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APA Members' Involvement Rose With Flood Waters
Psychiatric News
Volume 46 Number 19 page 16-16

Hurricane Irene struck New Jersey with so much rain that the Passaic and Hackensack rivers overflowed their banks, sending people in low-lying areas to Red Cross shelters.

Psychiatrists and other mental health professionals soon mobilized to work in the shelters. Among them was Joseph Napoli, M.D., a long-time member of APA's Committee on Psychiatric Dimensions of Disaster. He served at a regional Red Cross shelter in Paramus, set up at Bergen Community College.

"Waves of people came in, all very anxious, worried about the loss of their homes, wondering what would happen to their families, and fearful about the future," he said in an interview.

Anchor for JumpAnchor for Jump

A couple paddle through floodwaters in suburban Lincoln Park, N.J., where the Passaic River neared its cresting point on September 8. 

Credit: AP Photo/Julio Cortez
Anchor for JumpAnchor for Jump

A couple paddle through floodwaters in suburban Lincoln Park, N.J., where the Passaic River neared its cresting point on September 8. 

Credit: AP Photo/Julio Cortez

"We worked by listening empathically, connecting, calming, being an emotional anchor, validating their feelings about the disaster, all while addressing their practical needs," Napoli told Psychiatric News.

Volunteers nevertheless have to be careful about the messages they convey, he said.

"You can give information, but it has to be accurate," he said. "You never make promises and never raise false hopes."

When he encountered cases of patients already in treatment, he sought to call the patient's clinician when possible and made sure the patient could also make that connection when needed.

He also asked people he met in the shelter who were previously diagnosed with a psychiatric or other medical condition if they were taking any medications and if they had brought a supply with them when they left home.

With immediate medical issues addressed, he moved into problem-solving mode. For instance, a single mother with two children and living paycheck to paycheck lost everything in her home. In the shelter, she could be directed to social services, but Napoli also spent time with her asking how she had dealt with other crises in her life. Soon enough she came up with additional courses of action, drawn from her own experiences, to help herself out of her predicament.

"You have to look for a person's strengths," said Napoli. "Ask, 'Have you been through something like this before? How did you deal with that then?' You help people realize they have the strength to deal with it."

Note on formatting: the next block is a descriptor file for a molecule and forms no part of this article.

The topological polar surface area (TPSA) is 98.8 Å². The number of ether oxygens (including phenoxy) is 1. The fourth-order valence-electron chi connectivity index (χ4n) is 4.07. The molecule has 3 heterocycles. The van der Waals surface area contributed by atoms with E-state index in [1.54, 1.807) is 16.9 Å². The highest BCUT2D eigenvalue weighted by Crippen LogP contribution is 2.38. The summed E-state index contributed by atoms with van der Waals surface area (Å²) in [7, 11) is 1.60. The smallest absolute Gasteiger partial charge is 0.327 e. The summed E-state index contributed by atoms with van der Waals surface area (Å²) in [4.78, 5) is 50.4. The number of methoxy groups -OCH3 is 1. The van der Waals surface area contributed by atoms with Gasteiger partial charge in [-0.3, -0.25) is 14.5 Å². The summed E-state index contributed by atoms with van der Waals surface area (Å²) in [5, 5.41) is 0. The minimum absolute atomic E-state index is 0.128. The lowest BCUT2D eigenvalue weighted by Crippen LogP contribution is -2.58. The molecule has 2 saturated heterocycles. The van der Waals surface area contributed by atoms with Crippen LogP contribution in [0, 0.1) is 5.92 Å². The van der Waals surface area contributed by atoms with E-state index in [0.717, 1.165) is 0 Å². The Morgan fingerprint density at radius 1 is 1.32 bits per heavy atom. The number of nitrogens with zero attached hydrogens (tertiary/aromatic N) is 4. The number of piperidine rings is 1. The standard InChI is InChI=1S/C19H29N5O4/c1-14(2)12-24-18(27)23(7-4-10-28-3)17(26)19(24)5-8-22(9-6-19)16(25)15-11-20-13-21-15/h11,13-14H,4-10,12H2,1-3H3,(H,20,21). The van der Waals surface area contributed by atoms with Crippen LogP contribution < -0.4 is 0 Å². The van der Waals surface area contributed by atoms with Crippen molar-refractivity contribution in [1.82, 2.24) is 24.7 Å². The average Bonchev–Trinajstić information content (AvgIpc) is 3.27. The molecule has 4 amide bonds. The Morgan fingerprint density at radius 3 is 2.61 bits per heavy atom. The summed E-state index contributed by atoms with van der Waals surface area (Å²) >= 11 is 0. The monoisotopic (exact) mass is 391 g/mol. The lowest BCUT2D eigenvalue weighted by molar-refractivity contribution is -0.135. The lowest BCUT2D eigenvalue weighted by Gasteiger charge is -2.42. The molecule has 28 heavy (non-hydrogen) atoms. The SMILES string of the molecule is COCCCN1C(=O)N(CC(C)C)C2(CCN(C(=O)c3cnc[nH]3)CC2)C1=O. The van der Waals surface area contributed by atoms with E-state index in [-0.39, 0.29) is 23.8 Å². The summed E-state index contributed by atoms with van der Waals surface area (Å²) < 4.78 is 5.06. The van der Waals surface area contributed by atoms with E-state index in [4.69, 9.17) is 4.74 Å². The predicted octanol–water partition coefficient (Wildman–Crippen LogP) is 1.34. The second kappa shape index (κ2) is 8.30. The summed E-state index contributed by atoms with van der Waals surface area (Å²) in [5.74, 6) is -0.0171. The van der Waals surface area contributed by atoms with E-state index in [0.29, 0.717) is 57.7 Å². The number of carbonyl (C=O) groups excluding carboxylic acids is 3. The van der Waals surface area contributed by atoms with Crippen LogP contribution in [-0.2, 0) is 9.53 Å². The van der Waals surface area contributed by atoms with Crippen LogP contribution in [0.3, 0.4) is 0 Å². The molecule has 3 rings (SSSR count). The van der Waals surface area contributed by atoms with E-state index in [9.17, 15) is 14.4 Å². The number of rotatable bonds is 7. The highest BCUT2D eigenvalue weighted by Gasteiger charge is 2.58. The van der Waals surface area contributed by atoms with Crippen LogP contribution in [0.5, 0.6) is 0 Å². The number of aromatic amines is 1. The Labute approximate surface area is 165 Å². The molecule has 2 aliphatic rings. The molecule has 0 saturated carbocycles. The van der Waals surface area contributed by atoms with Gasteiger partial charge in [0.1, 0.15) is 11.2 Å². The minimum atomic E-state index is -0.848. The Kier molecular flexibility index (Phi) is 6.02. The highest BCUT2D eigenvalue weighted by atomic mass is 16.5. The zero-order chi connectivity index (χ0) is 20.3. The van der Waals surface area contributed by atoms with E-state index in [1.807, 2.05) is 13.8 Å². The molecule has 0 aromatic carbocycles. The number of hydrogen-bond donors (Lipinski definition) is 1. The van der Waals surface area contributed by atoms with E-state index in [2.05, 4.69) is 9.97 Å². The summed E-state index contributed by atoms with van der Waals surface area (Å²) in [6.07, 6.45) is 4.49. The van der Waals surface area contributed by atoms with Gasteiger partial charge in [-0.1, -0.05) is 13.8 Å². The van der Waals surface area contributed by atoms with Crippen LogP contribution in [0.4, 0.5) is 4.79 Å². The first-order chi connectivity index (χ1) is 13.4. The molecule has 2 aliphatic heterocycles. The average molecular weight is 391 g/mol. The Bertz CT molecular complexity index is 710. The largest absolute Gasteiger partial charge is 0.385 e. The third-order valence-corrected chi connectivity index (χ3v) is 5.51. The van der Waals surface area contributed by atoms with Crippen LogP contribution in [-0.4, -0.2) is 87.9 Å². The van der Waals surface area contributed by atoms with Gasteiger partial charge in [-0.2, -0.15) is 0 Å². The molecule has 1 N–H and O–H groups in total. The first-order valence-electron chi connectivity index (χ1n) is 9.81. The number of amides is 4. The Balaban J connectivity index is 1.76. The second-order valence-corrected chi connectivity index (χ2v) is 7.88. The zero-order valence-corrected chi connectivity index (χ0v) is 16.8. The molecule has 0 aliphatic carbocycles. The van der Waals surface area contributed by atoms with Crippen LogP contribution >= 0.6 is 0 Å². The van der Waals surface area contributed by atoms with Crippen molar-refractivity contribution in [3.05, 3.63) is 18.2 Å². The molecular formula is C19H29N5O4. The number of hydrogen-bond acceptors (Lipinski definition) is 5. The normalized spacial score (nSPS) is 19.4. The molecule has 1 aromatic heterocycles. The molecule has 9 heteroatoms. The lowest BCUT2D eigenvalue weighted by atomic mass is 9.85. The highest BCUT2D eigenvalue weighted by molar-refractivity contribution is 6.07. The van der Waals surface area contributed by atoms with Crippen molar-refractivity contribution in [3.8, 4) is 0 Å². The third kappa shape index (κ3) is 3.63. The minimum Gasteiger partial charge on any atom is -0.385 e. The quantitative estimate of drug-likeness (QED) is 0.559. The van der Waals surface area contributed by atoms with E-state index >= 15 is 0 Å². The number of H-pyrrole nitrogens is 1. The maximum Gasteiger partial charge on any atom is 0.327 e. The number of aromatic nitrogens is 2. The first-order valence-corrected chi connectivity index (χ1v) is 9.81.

In another case, a handicapped woman who used a wheelchair was clearly in some psychological discomfort at the shelter. Napoli drove to her hometown and spoke to the emergency-management director there. He told Napoli the local evacuation order would soon be lifted and the woman could return home.

Most of the psychiatrists who responded after the flood had attended prior disaster-preparedness meetings and training events. Napoli worked with volunteers in the Paramus shelter whom he had already met at a training session earlier in August.

"It's important to have those connections in advance of a disaster," said Charles Ciolino, M.D., chair of the New Jersey Psychiatric Association's disaster preparedness committee.

The district branch encourages members to join existing disaster response organizations like the Red Cross, local emergency-management teams, or the New Jersey disaster-response crisis counselors.

So when emergency-management officials called Ciolino on the day the storm was at its peak, they already knew each other. Additional training to become certified as part of the crisis-counselor program had brought him into contact with other mental health professionals, creating the basis for a more effective working relationship after the hurricane.

Having that framework was critical to lessening the effects of the hurricane.

"Disaster is chaos," said Napoli. "Everybody's job is to change chaos back into structure and normalcy."

Sources of information from APA about disaster psychiatry are posted at <www.psych.org/Resources/DisasterPsychiatry.aspx>.16_1.inline-graphic-1.gif

Sources of information from APA about disaster psychiatry are posted at <www.psych.org/Resources/DisasterPsychiatry.aspx>.16_1.inline-graphic-1.gif

Anchor for JumpAnchor for Jump

A couple paddle through floodwaters in suburban Lincoln Park, N.J., where the Passaic River neared its cresting point on September 8. 

Credit: AP Photo/Julio Cortez

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